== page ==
Sara Morrison – Media Reporter, The Wrap
In today’s erratic journalism industry, the state of journalism itself has become an increasingly fertile coverage area. Journalists have almost as much to report on their own trade as any other. Newspapers writing on the decline of newspapers; internet magazines struggling for revenue reporting on the struggle for revenue; sites with paywalls writing about sites with paywalls. This brand of meta-journalism has become commonplace, affording much opportunity for journalists seeking to cover their own dynamic world. Sara Morrison, media reporter at TheWrap, is one such journalist.
Joining The Wrap in September 2013, she describes her work as “journalism about journalism,” which encompasses a lot. “Social media, TV news, magazines, newspapers… it’s a pretty huge beat,” she said. “And I’m doing breaking news, interviews and longer, more in-depth pieces when I have the time. I’m the only dedicated media reporter TheWrap has right now, so I tend to have a hand in everything.”
The breadth of her beat may seem daunting, but Morrison welcomes the challenge with alacrity. “I want to know what’s going on in every newsroom everywhere and why,” she said.
Enthusiasm aside, Morrison does recognize certain obstacles inherent to her particular beat. As a relatively new reporter covering the media industry, she’s got to earn her stripes and the trust of other media professionals. Otherwise, her sources might be less than forthcoming.
“The media beat is tough because basically every single one of your sources knows what they should tell you and why, what they want on the record and off, who they should trust – which is rarely going to be someone who’s fairly new to the beat,” she said. “The media reporters who get the genuine, good sources and stories are the ones who have earned their peers’ respect. So, that’s what I’ve got to do, too.”
Morrison’s passion for journalism is clear, but she didn’t always plan to cover her own industry. “Journalism about journalism is kind of something I fell into,” she said. “I got an assistant editorship at the Columbia Journalism Review out of grad school and it seemed like a great way to learn a lot about the industry, interact with a ton of other journalists and report about something I was intrinsically interested in just by virtue of the fact that it’s my career.”
After falling into the journalism beat, Morrison has never wanted for material. The industry is markedly capricious, which stokes her interest and keeps her busy. “It’s an industry that’s undergoing a lot of change and disruption right now, which is exciting,” she said. “Institutions that have been around for decades and even centuries are trying new things and outlets that have been around for a few years are giving them a serious run for their money.”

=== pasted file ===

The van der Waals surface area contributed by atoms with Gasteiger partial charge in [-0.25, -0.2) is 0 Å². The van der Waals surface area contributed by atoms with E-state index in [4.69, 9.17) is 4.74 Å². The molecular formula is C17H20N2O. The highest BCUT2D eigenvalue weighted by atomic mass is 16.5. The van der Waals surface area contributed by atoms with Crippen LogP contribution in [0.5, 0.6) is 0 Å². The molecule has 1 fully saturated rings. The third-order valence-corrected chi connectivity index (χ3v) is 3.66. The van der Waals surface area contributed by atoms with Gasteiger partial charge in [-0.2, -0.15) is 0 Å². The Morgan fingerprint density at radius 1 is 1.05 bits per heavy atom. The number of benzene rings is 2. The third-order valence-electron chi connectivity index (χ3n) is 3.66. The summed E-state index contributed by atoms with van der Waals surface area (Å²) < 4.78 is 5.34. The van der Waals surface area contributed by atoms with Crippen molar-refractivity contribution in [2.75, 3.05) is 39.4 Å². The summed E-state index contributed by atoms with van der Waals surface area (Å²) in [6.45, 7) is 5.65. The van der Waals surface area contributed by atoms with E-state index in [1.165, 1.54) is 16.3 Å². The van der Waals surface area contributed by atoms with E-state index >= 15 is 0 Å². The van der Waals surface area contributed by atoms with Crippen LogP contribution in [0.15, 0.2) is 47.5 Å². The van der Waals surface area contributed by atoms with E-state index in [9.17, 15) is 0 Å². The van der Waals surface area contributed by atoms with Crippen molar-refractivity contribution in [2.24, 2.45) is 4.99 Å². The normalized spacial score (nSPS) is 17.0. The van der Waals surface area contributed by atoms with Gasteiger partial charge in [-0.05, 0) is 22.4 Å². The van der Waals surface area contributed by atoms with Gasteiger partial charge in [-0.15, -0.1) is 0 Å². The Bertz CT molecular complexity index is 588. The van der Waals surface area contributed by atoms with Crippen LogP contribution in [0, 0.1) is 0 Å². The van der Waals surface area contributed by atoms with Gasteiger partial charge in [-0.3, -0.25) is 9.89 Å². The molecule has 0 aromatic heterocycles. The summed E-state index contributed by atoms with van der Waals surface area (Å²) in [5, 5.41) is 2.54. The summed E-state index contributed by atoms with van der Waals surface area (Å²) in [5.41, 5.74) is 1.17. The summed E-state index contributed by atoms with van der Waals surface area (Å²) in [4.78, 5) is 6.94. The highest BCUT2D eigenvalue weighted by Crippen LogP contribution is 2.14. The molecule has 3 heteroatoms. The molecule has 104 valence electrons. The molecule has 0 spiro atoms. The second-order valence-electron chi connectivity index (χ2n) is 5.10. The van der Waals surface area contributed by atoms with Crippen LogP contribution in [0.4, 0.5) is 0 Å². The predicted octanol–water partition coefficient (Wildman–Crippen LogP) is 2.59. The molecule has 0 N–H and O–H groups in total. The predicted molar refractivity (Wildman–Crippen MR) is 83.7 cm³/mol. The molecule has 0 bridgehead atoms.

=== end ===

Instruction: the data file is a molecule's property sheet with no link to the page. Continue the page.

Some notable innovations, according to Morrison, involve using the Internet to reinvent the way stories are told and delivered to audiences.
“The New York Times’ ‘Snow Fall’ piece is a pretty commonly used example of this – using the Internet to tell a story in a way that just print or video could not,” she stated. “Pitchfork creates beautiful, Internet-centric presentations of its stories as well. Several outlets are doing amazing things with data visualizations – The Guardian is a big leader in this field.”
Morrison also points to Twitter as an important catalyst for innovation and change in the journalism industry. Journalists have taken to the social media platform like moths to a flame, even though its ultimate applications are still unclear.
“Journalists love Twitter!” she said. “I think we all know that Twitter – and social media in general – is an increasingly big part of our industry but no one’s exactly sure how best to use it yet. It’s interesting to watch them try to figure it out.”
Morrison acknowledges that, while change and disruption gives her a lot to write about, it comes at a cost, especially from the perspective of a Web reporter. As opportunities open in the Internet sphere, they often close elsewhere.
“The Internet has to be, by far, the biggest driver of these changes,” she said. “It allows outlets to make these interactive stories but it also hugely disrupted many of those outlets’ business models. That’s a really interesting part of my job, but it also came at the cost of thousands and thousands of other people’s jobs and possibly some really great journalism. I’m scared to think of the stories we’ve missed while we’re all busy chasing easy page views. Then again, it’s those easy page view stories that pay for the others right now.”
In this unpredictable, almost Darwinian industry, Morrison has learned to take nothing for granted.
“If there’s one thing you learn pretty quickly as a media reporter these days, it’s that no one in journalism can afford to assume that everything is always going to be the same, or that what works now will work tomorrow. If you’re not thinking ahead, you’re getting left behind.”
Become familiar with her work and pitch relevant material. “When I get a pitch that has nothing to do with my beat whatsoever, that’s annoying,” she said.
She is most receptive to pitches that reference studies or expert analyses of the media industry – information that she wouldn’t come across on her own.
She is also interested in products that can make journalists’ lives easier. “There’s a lot of negativity in the industry right now – layoffs, bankruptcies, titles being sold for basically pennies – it’s always nice to find something positive to report.”
Morrison is available on Twitter at @SaraMorrison.
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